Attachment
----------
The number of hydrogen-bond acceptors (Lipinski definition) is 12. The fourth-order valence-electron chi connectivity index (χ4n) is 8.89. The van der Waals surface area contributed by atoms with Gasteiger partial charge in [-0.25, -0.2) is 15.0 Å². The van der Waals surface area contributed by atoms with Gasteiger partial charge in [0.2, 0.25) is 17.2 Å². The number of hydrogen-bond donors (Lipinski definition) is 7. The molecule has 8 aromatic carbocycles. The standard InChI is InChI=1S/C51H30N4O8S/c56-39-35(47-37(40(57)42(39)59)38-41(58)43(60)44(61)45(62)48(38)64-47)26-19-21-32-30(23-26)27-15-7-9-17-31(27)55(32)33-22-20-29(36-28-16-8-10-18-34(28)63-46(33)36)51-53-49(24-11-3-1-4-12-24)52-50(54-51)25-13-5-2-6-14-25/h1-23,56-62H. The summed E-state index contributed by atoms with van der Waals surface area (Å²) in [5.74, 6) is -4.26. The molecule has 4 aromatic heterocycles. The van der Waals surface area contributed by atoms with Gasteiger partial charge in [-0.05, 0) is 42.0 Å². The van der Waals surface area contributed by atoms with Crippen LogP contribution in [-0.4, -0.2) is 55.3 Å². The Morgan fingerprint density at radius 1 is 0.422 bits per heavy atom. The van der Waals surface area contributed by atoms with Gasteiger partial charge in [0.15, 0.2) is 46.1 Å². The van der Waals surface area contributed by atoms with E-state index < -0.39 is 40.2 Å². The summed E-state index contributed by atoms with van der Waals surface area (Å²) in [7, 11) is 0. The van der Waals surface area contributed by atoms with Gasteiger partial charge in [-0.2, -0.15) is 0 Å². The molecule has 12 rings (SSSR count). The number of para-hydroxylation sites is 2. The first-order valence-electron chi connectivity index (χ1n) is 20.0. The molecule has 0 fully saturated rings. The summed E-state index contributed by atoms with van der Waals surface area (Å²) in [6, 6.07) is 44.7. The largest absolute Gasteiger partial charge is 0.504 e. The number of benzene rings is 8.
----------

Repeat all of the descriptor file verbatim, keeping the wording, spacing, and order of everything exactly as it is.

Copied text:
The number of hydrogen-bond acceptors (Lipinski definition) is 12. The fourth-order valence-electron chi connectivity index (χ4n) is 8.89. The van der Waals surface area contributed by atoms with Gasteiger partial charge in [-0.25, -0.2) is 15.0 Å². The van der Waals surface area contributed by atoms with Gasteiger partial charge in [0.2, 0.25) is 17.2 Å². The number of hydrogen-bond donors (Lipinski definition) is 7. The molecule has 8 aromatic carbocycles. The standard InChI is InChI=1S/C51H30N4O8S/c56-39-35(47-37(40(57)42(39)59)38-41(58)43(60)44(61)45(62)48(38)64-47)26-19-21-32-30(23-26)27-15-7-9-17-31(27)55(32)33-22-20-29(36-28-16-8-10-18-34(28)63-46(33)36)51-53-49(24-11-3-1-4-12-24)52-50(54-51)25-13-5-2-6-14-25/h1-23,56-62H. The summed E-state index contributed by atoms with van der Waals surface area (Å²) in [5.74, 6) is -4.26. The molecule has 4 aromatic heterocycles. The van der Waals surface area contributed by atoms with Gasteiger partial charge in [-0.05, 0) is 42.0 Å². The van der Waals surface area contributed by atoms with Crippen LogP contribution in [-0.4, -0.2) is 55.3 Å². The Morgan fingerprint density at radius 1 is 0.422 bits per heavy atom. The van der Waals surface area contributed by atoms with Gasteiger partial charge in [0.15, 0.2) is 46.1 Å². The van der Waals surface area contributed by atoms with E-state index < -0.39 is 40.2 Å². The summed E-state index contributed by atoms with van der Waals surface area (Å²) in [7, 11) is 0. The van der Waals surface area contributed by atoms with Gasteiger partial charge in [-0.2, -0.15) is 0 Å². The molecule has 12 rings (SSSR count). The number of para-hydroxylation sites is 2. The first-order valence-electron chi connectivity index (χ1n) is 20.0. The molecule has 0 fully saturated rings. The summed E-state index contributed by atoms with van der Waals surface area (Å²) in [6, 6.07) is 44.7. The largest absolute Gasteiger partial charge is 0.504 e. The number of benzene rings is 8.